Updated: Apr 10, 2019
In October of 2018, I resigned from my management position and stepped out on faith. I didn’t have another full-time opportunity lined up, and while I thought I had a plan, I soon realized that God had another idea for me.
In short, I’ve enjoyed creating, setting my own pace, and embracing a new part of myself. Still, I’ve experienced my fair share of stress. You know those days when yesterdays problems seem to overshadow any hope for tomorrow.
From the moment we silence our morning alarm, our thoughts begin racing with all the things that we need to do. Our feet hit the floor, and we're overwhelmed; the day's potential has faded, and it feels no different than any other day. It's as if your wants and needs are in competition for your attention.
If this sounds painfully familiar there is no need to worry; I'm here to help. Below are ten things that I do to stay on track, prepare, and most importantly, remain sane.
1. Visualize how achieving your goals and implementing your ideas will change various aspects of your life. Often, we know what it is that we want, but we rarely consider how it may improve the various aspects of our lives. Allow yourself to be in that moment. For instance, if you are pursuing a new job, take a second to imagine how it will feel to have more money, how that will impact your family and give you more free time. Embrace that joy, as it holds a power to propel you forward.
2. Write your ideas and goals on paper. Humans are sensor-driven beings. We believe it when we can see it. When you write down your vision, you know your end goal. Even a very loose outline has the potential to reduce the anxiety that usually accompanies uncertainty, as it will help you pinpoint each approximate step.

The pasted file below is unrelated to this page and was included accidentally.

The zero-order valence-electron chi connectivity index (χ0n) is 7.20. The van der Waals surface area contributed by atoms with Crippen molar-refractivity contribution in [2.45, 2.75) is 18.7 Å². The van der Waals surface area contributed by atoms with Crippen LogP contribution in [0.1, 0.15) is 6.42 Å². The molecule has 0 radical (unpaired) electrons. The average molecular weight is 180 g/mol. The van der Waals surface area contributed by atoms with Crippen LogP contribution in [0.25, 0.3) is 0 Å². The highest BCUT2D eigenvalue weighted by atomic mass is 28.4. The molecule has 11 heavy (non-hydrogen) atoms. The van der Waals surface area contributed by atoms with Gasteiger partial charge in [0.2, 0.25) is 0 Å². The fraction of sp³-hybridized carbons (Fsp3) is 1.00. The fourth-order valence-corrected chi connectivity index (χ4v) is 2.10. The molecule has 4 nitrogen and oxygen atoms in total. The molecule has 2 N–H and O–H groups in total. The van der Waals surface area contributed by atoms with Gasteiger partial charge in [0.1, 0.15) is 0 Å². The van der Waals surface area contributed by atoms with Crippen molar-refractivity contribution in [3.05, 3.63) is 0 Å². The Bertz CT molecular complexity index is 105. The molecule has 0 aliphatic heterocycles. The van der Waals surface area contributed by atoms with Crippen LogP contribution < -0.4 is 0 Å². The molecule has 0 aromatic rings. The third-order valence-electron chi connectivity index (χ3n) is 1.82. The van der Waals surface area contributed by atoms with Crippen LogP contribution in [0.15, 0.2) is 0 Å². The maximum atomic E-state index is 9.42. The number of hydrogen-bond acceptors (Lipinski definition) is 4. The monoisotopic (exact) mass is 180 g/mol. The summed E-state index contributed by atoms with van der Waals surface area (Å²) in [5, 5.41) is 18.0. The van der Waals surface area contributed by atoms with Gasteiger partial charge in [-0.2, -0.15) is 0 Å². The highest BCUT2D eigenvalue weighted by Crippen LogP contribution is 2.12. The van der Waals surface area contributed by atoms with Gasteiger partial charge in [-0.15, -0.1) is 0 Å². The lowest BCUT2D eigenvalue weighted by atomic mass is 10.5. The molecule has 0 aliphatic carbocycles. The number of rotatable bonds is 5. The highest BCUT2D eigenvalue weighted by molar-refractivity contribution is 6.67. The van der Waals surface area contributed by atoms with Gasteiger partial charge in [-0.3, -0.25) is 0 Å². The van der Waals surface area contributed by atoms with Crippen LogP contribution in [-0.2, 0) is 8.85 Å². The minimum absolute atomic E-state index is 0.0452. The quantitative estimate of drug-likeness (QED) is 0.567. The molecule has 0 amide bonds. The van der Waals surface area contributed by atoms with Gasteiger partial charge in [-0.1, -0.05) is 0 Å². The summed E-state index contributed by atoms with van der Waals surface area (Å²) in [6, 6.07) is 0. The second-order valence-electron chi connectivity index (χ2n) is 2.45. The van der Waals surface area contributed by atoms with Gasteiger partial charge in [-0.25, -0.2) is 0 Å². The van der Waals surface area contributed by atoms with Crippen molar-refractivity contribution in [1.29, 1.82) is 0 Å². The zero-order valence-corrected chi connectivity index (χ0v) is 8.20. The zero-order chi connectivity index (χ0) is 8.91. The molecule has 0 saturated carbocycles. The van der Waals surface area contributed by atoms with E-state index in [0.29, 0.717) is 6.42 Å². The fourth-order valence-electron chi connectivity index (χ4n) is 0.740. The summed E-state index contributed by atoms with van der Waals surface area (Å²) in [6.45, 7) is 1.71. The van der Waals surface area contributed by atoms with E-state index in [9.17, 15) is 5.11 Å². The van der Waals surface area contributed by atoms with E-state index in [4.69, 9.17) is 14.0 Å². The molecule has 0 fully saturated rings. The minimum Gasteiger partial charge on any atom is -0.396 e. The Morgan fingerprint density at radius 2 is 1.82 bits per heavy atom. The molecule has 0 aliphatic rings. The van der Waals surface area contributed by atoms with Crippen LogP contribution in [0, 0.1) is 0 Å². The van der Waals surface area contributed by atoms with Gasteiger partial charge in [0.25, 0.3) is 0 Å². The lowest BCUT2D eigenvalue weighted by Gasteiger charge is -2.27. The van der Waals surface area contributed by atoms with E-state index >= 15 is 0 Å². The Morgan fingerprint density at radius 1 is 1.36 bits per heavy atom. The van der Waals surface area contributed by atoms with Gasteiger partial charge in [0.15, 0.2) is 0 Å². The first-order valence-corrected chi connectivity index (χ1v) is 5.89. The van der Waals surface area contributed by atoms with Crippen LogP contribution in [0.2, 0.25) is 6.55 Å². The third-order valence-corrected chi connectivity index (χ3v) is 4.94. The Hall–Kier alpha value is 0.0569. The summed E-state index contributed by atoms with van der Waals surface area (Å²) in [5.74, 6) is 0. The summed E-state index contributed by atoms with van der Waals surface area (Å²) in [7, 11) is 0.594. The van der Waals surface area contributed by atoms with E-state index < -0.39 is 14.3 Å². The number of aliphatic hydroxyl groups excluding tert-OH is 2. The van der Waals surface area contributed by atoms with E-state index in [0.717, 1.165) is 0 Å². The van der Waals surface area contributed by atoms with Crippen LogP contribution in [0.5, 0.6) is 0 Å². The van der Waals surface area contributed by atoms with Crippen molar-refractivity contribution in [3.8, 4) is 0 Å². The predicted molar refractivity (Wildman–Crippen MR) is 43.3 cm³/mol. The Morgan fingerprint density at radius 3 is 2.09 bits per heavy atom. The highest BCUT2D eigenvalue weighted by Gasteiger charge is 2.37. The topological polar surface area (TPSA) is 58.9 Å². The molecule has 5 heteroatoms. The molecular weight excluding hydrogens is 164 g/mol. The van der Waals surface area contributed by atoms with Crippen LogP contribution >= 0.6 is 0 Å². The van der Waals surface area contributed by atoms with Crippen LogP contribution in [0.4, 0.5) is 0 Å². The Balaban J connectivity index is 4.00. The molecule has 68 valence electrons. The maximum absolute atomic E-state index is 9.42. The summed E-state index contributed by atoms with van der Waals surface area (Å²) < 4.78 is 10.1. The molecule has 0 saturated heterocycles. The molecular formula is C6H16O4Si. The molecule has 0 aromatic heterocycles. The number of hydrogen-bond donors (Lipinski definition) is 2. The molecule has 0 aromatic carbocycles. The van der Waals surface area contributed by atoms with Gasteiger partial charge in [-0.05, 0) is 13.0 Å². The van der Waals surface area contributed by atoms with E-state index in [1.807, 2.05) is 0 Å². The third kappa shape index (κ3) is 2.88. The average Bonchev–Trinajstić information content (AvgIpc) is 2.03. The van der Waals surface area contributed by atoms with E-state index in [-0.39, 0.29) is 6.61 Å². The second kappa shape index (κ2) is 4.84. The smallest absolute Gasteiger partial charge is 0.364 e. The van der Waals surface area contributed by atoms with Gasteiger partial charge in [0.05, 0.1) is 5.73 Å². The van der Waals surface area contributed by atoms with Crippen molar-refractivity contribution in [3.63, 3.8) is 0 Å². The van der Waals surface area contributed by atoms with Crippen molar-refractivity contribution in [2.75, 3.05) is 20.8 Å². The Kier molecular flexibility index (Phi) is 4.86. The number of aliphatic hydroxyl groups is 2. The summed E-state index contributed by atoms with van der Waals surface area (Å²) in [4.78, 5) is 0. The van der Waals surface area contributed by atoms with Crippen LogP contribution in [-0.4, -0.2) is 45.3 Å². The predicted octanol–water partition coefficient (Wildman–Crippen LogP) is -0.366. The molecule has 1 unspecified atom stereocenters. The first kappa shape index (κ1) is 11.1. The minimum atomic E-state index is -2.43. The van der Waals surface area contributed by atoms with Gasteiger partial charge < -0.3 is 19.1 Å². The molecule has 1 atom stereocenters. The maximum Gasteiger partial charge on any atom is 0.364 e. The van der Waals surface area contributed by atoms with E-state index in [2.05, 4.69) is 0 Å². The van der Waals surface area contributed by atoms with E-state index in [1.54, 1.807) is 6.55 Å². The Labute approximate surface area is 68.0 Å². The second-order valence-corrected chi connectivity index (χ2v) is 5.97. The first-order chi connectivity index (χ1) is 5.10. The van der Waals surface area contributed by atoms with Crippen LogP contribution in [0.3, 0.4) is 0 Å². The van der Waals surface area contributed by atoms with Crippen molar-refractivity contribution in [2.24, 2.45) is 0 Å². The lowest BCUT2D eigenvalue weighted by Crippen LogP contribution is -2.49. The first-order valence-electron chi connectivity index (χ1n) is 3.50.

3. Create a tentative schedule for each task, but most importantly, sub-tasks. Creating sub-tasks are an excellent way to divide your huge goals into feasible checkpoints. Do you remember when you were a child and adults would give you little treats for your small accomplishments towards a long-term objective? Remember how good that felt? My granny would grant me small privileges when I did well on a school assignment, and once I received the final grade, she would take me shopping. A schedule will help you hold yourself accountable. When you can mark tasks as completed, you feel accomplished. It will become the fuel you need to finish strong.
4. Only think twice about things that are in your power to change. Besides life, time is the one thing you can never get back, so there's no point to waste worrying and aging yourself about things you don't have the power to change. When you catch yourself stressing about something that is not within your control, refocus your energy on your action steps, and then pursue them.
5. List the things you are willing to do that will get you closer to your goal and ideas. Acknowledging what you can do is empowering but recognizing what you are willing to do is the most important. You must be realistic about your work ethic. This reflection exercise places full responsibility in your hands and challenges you to step up.
6. Be flexible. Nothing hardly ever goes to plan. You must be able to bounce back and take a different course when the situation warrants.
Past actions are the best predictors of future behavior. To get something you've never had or to go, somewhere you've never been, you have to do something you've never done.
7. Have fun. All work and no play makes Jane a dull girl; which in turn will smother your creativity and eventually break your spirit. Your to-do list won't grow feet and walk away. Grabbing drinks with girlfriends or a date with your boyfriend is essential to prevent burnout.
8. Recognize and accept the reality of sacrifice. Past actions are the best predictors of future behavior. Therefore, to get something you've never had or to go, somewhere you've never been, you have to do something you've never done. You will have to give up things, and at times, people. To gain, you must let go. There are people and things that are meant to be with you for a lifetime, but they are few. As you grow and change, so must everything else around you.
9. Be honest with yourself. What do you really want? Not, what do you think everyone expects of you. You will only be able to fully dedicate yourself if you believe in what you are doing; otherwise, you will continue to give it partial dedication.
10. Take the Challenge. No one likes the easy way out. Make it interesting. Force yourself to step outside your comfort zone. Your wings cannot spread in a cage, think big and act bigger.
As a freelancer or entrepreneur, what techniques have you found to be most useful when managing stress?